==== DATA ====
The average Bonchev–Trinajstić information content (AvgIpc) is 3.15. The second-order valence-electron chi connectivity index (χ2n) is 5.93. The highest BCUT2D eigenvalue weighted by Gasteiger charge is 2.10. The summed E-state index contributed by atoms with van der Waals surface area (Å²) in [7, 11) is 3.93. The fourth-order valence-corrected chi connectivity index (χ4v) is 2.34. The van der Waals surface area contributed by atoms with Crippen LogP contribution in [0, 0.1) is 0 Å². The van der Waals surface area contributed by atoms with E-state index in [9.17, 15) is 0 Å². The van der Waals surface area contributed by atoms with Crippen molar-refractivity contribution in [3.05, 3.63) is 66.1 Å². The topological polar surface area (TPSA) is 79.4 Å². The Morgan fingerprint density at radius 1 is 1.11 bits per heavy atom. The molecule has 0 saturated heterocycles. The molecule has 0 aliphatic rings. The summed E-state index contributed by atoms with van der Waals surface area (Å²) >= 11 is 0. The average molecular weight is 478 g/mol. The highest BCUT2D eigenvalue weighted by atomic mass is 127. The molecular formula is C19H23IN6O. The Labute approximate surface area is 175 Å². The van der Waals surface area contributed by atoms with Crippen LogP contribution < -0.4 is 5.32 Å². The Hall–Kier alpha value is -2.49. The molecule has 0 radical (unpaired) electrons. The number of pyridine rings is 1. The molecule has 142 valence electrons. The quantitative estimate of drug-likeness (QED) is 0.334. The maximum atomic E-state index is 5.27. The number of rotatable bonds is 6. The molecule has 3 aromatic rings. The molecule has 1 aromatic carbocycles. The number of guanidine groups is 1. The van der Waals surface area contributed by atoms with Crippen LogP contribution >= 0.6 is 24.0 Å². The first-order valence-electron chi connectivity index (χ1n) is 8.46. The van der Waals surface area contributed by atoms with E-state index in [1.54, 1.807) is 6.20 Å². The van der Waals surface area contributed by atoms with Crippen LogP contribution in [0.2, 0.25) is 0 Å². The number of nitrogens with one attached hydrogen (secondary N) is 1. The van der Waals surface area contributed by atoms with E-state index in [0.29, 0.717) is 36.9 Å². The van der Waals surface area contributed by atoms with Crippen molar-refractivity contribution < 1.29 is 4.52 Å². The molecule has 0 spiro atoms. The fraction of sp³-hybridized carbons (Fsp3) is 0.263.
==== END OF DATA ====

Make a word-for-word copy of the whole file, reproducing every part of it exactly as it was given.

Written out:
The average Bonchev–Trinajstić information content (AvgIpc) is 3.15. The second-order valence-electron chi connectivity index (χ2n) is 5.93. The highest BCUT2D eigenvalue weighted by Gasteiger charge is 2.10. The summed E-state index contributed by atoms with van der Waals surface area (Å²) in [7, 11) is 3.93. The fourth-order valence-corrected chi connectivity index (χ4v) is 2.34. The van der Waals surface area contributed by atoms with Crippen LogP contribution in [0, 0.1) is 0 Å². The van der Waals surface area contributed by atoms with E-state index in [9.17, 15) is 0 Å². The van der Waals surface area contributed by atoms with Crippen molar-refractivity contribution in [3.05, 3.63) is 66.1 Å². The topological polar surface area (TPSA) is 79.4 Å². The Morgan fingerprint density at radius 1 is 1.11 bits per heavy atom. The molecule has 0 saturated heterocycles. The molecule has 0 aliphatic rings. The summed E-state index contributed by atoms with van der Waals surface area (Å²) >= 11 is 0. The average molecular weight is 478 g/mol. The highest BCUT2D eigenvalue weighted by atomic mass is 127. The molecular formula is C19H23IN6O. The Labute approximate surface area is 175 Å². The van der Waals surface area contributed by atoms with Crippen LogP contribution < -0.4 is 5.32 Å². The Hall–Kier alpha value is -2.49. The molecule has 0 radical (unpaired) electrons. The number of pyridine rings is 1. The molecule has 142 valence electrons. The quantitative estimate of drug-likeness (QED) is 0.334. The maximum atomic E-state index is 5.27. The number of rotatable bonds is 6. The molecule has 3 aromatic rings. The molecule has 1 aromatic carbocycles. The number of guanidine groups is 1. The van der Waals surface area contributed by atoms with Crippen LogP contribution >= 0.6 is 24.0 Å². The first-order valence-electron chi connectivity index (χ1n) is 8.46. The van der Waals surface area contributed by atoms with E-state index in [1.54, 1.807) is 6.20 Å². The van der Waals surface area contributed by atoms with Crippen LogP contribution in [0.2, 0.25) is 0 Å². The number of nitrogens with one attached hydrogen (secondary N) is 1. The van der Waals surface area contributed by atoms with E-state index in [0.29, 0.717) is 36.9 Å². The van der Waals surface area contributed by atoms with Crippen molar-refractivity contribution < 1.29 is 4.52 Å². The molecule has 0 spiro atoms. The fraction of sp³-hybridized carbons (Fsp3) is 0.263.